Southern California environment news and trends

Campaign to get L.A. beyond coal heats up

rallytokickcoal

If you listed to President Obama’s State of the Union Address last month, you likely noticed that Obama expanded his definition of “clean energy” to include nuclear power, natural gas, and “clean coal.” That bigger definition irked some environmentalists — but got kudos from others for putting the focus on our dirtiest source of energy: Dirty coal.

“What Obama is calling on Congress to do is to reduce the amount of dirty coal America uses, from its current level — around 45 percent — to 20 percent,” wrote David Roberts at Grist. “On the substance, there’s a simple reason to go right after coal. To paraphrase Willie Sutton, that’s where the pollution is.”

In Los Angeles, we have an official goal to wean ourselves off coal altogether -- though 39 percent of our power still comes from the dirty stuff right now. Back in 2009, Mayor Villaraigosa announced that L.A. will eliminate electricity from coal by 2020. Since then, efforts to cut L.A.’s ties to coal have been in high gear, coordinated by Sierra Club’s LA Beyond Coal campaign. Last October, the campaign held a rally at L.A. City Hall. There, L.A. City Council President Eric Garcetti made an appearance to lend his support. “I pledge to all of you to make sure that with all of your help, if you keep up this fight with us, we will get off coal in Los Angeles,” he said.

But despite the support of local political leaders, getting L.A. off coal isn’t a done deal. L.A. gets its coal-powered energy from two sources — the Navajo Generating Station in Arizona and the Intermountain Power Plant in Utah. And while the draft LADWP Integrated Resource Plan — a document that provides a 20-year framework to meet L.A.’s energy needs — recommends selling L.A.’s share of the Navajo Generating Station, it also recommends continuing to get energy from Intermountain Power Plant in Utah until its contract expires in 2027. Here’s LA DWP’s not-very-lay-reader-friendly recommendation from the draft LADWP Integrated Resource Plan (PDF; p. ES-12):

LADWP recommends modeling and planning for IPP to be compliant with SB 1368 by 2027. However, LADWP will continue to evaluate options in future IRPs. LADWP will continue to work with the Intermountain Power Agency (IPA) Board and the other participants to secure IPP as a renewable energy hub and provide replacement generation compliant with SB 1368. LADWP recommends no change in IPP until 2027 at which time the site would be reconfigured, providing LADWP with firm transmission capacity for potential renewable projects.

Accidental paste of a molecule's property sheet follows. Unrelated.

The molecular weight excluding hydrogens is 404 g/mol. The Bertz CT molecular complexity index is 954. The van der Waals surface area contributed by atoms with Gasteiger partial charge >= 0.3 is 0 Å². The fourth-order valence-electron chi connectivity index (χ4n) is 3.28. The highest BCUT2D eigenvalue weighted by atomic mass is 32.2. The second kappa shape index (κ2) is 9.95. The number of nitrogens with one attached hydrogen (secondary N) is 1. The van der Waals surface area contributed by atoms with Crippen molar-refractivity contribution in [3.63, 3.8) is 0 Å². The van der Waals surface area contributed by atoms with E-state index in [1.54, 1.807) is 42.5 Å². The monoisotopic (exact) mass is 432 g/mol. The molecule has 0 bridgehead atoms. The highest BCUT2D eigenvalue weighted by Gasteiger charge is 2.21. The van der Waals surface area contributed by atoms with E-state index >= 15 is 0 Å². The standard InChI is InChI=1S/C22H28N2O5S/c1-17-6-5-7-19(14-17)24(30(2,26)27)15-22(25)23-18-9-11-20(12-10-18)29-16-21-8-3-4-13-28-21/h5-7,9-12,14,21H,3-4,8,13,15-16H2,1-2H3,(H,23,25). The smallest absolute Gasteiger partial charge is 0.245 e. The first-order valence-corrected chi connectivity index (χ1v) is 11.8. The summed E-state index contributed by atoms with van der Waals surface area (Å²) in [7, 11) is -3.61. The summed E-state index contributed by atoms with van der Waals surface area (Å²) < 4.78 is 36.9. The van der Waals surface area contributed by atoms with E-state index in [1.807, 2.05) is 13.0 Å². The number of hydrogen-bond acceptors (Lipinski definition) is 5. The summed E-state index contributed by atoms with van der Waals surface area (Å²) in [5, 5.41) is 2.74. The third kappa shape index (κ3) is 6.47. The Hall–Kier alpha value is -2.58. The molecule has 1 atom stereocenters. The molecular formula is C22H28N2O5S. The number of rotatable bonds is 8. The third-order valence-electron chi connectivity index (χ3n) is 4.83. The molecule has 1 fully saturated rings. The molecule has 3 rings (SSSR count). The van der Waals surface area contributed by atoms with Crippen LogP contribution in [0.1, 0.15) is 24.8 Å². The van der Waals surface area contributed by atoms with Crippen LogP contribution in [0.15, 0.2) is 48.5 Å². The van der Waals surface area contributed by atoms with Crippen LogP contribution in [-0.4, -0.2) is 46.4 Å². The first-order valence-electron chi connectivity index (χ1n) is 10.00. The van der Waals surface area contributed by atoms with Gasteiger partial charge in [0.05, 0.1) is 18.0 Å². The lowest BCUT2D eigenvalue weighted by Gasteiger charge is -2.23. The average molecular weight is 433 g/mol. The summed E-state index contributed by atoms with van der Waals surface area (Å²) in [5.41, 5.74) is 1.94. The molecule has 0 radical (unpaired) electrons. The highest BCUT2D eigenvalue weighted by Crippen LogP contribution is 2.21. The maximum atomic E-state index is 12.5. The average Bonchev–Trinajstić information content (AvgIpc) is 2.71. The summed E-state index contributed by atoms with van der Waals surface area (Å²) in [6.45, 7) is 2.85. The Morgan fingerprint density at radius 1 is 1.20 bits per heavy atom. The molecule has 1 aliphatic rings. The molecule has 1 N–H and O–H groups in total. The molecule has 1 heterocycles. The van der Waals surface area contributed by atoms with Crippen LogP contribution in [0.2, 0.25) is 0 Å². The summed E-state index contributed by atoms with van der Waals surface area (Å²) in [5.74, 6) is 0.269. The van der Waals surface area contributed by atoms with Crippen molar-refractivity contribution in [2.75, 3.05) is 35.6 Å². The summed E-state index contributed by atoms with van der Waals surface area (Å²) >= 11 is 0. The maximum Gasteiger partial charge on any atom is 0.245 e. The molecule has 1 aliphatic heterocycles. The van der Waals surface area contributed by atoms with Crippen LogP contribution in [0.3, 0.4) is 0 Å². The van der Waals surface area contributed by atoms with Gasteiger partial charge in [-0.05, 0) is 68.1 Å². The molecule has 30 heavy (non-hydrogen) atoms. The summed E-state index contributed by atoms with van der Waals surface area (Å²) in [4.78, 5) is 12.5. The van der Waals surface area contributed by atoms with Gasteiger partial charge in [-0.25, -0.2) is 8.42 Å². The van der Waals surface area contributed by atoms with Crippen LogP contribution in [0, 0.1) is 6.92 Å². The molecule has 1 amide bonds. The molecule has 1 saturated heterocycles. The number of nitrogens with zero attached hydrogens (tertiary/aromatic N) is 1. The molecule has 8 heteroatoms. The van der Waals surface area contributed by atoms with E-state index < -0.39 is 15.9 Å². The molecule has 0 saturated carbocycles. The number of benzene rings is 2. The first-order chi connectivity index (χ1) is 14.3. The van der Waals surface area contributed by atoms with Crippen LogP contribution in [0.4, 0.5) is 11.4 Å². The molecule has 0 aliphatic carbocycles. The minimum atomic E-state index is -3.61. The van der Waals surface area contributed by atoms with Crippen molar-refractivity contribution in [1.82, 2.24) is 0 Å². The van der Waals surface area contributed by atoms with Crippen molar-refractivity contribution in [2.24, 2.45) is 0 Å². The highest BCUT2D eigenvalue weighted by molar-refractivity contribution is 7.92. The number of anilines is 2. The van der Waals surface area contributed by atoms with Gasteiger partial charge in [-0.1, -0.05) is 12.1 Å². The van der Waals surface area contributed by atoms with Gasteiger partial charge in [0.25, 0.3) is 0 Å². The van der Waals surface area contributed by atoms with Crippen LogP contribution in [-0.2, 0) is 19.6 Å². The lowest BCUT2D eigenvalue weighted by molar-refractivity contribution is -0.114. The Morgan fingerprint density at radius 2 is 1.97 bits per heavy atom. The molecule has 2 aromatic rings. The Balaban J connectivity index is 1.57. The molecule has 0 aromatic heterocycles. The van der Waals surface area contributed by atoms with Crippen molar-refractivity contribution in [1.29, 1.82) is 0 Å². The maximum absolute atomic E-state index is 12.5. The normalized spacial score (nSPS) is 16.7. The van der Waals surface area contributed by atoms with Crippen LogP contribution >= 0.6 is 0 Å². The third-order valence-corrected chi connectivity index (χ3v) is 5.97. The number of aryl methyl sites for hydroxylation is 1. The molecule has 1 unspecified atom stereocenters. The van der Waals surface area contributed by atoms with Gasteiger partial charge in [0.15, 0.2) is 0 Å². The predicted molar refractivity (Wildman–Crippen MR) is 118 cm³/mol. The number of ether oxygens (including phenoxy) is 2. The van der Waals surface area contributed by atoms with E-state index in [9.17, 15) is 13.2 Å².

That recommendation doesn’t sit well with LA Beyond Coal supporters. “This is unacceptable,” reads a campaign summary from Sierra Club about LA Beyond Coal’s work thus far. “Los Angeles needs to develop and execute a plan now to end its use of coal-fired power by 2020.” To that end, LA Beyond Coal’s holding a Beyond Coal Spring Campaign Kick-Off Meeting tomorrow — offering free lunch to would-be environmental volunteers. The main goal of the campaign is simple: “Create a plan to stop burning coal at IPP [Intermountain Power Agency] by 2020 and embed it into the LADWP Integrated Resource Plan.”

Of course, achieving that goal’s going to be difficult. In December, KPCC’s Pat Morrison discussed some of the many issues plaguing LA DWP, from rooftop solar rebate rates to rate hikes — and L.A. Times reported on the agency’s quiet scaling back of its renewable energy goals, downsizing its target from 40% to 33% renewable energy target by 2020. “That move would cut costs to the utility’s residential and business customers by up to $2.4 billion over 20 years,” reported L.A. Times. What are your thoughts on LA DWP’s plans for coal and renewable energy?

Photo: Rally to Kick Coal and Oil out of L.A. at Los Angeles City Hall on Oct., 10, 2010 (Zach Behrens/LAist)

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